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Stories of Interest
- North Korean caught secretly mining bitcoin rival
- IPO Timelines Cut by 80% After SEC's Private Filing Decision
- How the Carried Interest Break Survived the Tax Bill
- FINRA: The Neutral Corner
- Coinbasex Says Buying and Selling Temporarily Disabled Amid Price Rout
- Bitcoin plunges by more than a third in a single day
- Goldman Is Setting Up a Cryptocurrency Trading Desk
- Jefferies Lets Employees Choose When to Receive Their Bonuses
- UBS Told to Pay $903K After Losing Retaliation Verdict
- BEWARE: Long Island Iced Tea Shares Soar After Changing Name to Long Blockchain
- Gary Cohn’s Last Laugh: Cashing Out on Trump’s Tax Plan
- E*Trade Lets Customers Trade in CBOE Bitcoin Futures
- Swiss Find Serious Shortcomings at JPMorgan in 1MDB Case
- Washington-based Investment Adviser and His Business Partner Charged in Multi-Million Dollar Scheme
- FINRA Board of Governors Meeting
- Cryptocurrency Market Now Doing Same Daily Volume as the NYSE
- Jailed Barclays Trader Must Pay $400,000 From Libor Profits
- Trump Asks ‘How’s Your 401(k)?’ But Most Voters Don’t Have One
- A Bitcoin Hedge Fund’s Return: 25,004% (That Wasn’t a Typo)
- Madoff Victims Near Full Recovery of Principal With Payout
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NEWSLETTERS & ALERTS
OCIE Issues Risk Alert on RIA Advertising
The SEC's Office of Compliance Inspections and Examinations (“OCIE”) provided a list of compliance issues relating to Rule 206(4)-1 (the “Advertising Rule”) under the Investment Advisers Act of 1940 (the “Advisers Act”). The cited compliance issues were most frequently identified in deficiency letters recently sent to RIAs and as part of an examination initiative that focused on advisers’ use of accolades in their marketing materials (“Touting Initiative”).
Here are the most frequent deficiencies that OCIE staff has identified in connection with failure to comply with the Advertising Rule:
► Misleading Performance Results. OCIE staff observed advertisements that: (i) presented performance results without deducting advisory fees; (ii) compared results to a benchmark but did not include disclosures about the limitations inherent in such comparisons, including instances where, for example, an advertisement did not disclose that the advertised strategy materially differed from the composition of the benchmark to which it was compared; (iii) contained hypothetical and backtested performance results, but did not explain how these returns were derived and did not include other potentially material information regarding the performance results.
► Misleading One-on-One Presentations. OCIE staff observed advertisements that: (i) contained performance results (gross of fees) in certain one-on-one presentations, but did not include potentially relevant disclosures; (ii) did not disclose that the advertised performance results did not reflect the deduction of advisory fees and that client returns would be reduced by such fees and other expenses.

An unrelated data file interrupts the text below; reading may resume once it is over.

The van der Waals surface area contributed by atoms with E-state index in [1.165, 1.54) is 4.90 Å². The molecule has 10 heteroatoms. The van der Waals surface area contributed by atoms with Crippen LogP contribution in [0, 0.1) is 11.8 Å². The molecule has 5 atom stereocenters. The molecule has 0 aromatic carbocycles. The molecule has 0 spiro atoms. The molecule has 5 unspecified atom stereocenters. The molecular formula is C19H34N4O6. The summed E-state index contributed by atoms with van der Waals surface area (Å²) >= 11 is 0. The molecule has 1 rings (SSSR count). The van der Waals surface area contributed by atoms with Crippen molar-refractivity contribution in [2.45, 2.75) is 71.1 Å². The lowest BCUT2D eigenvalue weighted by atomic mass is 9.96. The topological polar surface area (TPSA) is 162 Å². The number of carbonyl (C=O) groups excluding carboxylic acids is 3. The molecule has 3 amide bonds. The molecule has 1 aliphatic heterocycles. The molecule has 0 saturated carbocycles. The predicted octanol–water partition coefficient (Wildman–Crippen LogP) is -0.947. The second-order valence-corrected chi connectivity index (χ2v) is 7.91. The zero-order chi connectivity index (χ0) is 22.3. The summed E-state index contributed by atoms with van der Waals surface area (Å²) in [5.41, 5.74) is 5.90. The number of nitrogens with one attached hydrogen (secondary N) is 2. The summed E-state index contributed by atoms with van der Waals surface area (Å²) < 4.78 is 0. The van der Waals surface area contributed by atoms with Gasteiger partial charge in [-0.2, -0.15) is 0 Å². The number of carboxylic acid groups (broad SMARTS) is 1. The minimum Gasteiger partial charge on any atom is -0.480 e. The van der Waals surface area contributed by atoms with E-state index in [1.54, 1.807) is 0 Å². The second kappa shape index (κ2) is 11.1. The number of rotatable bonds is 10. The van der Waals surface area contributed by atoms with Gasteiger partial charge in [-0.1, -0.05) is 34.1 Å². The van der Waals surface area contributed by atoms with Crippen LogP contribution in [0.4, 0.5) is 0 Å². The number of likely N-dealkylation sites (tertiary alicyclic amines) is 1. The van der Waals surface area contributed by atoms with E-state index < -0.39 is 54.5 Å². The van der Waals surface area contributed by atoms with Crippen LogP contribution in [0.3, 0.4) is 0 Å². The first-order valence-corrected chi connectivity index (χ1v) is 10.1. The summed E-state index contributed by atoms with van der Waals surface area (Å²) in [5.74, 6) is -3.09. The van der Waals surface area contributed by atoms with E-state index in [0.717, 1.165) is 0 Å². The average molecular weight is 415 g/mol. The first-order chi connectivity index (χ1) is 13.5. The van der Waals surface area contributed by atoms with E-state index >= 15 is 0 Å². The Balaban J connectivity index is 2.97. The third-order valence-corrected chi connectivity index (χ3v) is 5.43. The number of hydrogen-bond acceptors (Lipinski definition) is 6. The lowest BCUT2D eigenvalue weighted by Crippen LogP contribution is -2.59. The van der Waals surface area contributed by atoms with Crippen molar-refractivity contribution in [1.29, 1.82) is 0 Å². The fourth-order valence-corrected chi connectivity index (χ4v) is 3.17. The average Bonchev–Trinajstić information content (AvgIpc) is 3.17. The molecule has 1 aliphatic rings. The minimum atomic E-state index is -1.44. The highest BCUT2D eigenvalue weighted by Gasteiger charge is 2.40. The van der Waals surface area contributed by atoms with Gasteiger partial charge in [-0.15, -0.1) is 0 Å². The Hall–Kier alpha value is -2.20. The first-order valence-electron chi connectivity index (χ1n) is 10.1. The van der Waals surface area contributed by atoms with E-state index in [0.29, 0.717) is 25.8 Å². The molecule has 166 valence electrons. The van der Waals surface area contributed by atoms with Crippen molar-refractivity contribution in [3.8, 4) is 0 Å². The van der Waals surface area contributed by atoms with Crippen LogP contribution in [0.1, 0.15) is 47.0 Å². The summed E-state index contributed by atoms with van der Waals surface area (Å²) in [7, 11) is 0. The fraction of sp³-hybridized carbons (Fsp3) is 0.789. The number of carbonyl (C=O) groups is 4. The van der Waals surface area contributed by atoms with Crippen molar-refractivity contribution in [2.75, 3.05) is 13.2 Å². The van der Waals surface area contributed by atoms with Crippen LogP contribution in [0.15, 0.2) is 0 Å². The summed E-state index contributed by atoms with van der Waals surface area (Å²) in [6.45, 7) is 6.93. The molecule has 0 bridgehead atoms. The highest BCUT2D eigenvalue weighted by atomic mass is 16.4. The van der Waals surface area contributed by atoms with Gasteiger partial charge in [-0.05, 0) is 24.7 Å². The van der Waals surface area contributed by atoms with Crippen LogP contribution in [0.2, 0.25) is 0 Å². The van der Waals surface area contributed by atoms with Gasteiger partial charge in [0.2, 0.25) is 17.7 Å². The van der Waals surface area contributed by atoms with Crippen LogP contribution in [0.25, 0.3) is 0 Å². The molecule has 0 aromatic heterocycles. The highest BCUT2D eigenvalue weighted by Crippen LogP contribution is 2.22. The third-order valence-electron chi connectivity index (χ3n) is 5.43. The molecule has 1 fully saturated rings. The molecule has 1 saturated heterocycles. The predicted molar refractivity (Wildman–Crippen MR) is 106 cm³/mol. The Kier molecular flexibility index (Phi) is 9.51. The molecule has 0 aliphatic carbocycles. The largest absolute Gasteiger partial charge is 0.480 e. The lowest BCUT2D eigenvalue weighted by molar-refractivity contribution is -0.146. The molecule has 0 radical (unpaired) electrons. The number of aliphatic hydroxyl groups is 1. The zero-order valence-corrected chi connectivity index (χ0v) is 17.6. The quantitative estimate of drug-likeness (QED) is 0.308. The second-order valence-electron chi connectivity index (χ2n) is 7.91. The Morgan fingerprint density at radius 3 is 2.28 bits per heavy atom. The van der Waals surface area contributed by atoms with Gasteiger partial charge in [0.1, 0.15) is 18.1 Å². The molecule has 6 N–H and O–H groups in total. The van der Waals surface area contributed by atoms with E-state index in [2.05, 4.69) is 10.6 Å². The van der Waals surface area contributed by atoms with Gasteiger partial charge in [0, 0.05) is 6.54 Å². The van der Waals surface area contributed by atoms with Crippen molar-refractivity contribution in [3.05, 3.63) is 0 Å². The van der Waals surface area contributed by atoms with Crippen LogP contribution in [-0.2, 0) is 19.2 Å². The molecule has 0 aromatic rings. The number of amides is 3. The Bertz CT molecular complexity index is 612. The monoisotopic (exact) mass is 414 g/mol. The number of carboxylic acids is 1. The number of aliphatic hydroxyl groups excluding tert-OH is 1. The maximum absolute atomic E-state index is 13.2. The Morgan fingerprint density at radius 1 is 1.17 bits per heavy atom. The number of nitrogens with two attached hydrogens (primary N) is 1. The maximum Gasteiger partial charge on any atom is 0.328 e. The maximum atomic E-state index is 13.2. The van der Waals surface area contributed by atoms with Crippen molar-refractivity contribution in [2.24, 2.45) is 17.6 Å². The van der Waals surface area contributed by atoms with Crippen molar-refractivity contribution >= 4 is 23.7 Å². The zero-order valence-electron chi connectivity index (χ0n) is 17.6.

► Misleading Claim of Compliance with Voluntary Performance Standards. OCIE staff observed advisers that claimed their advertised performance results complied with a certain voluntary performance standard, when it was not clear to staff that the performance results in fact adhered to the performance standard’s guidelines.
► Cherry-Picked Profitable Stock Selections. OCIE staff observed advisers that included only profitable stock selections or recommendations in presentations, client newsletters, or on their websites, without meeting the conditions set forth in Subsection (a)(2) of the Advertising Rule
► Misleading Selection of Recommendations. OCIE staff observed advisers that: (i) disclosed past specific investment recommendations that may have been misleading because they included only certain, and not all, recommendations, in order to illustrate a particular investment strategy, and they did not meet the conditions set forth in Subsection (a)(2) of the Advertising Rule; and, (ii) did not satisfy the representations upon which IM staff based certain no-action assurances as provided in the TCW Group and Franklin no-action letters
► Compliance Policies and Procedures. OCIE staff observed advisers that did not have, or did not implement policies and procedures pertaining to these issues: (i) the process for reviewing and approving advertising materials prior to their publication or dissemination; (ii) when using composites, determining the parameters for which accounts were included or excluded from performance calculations; and, (iii) confirming the accuracy of performance results in compliance with the Advertising Rule.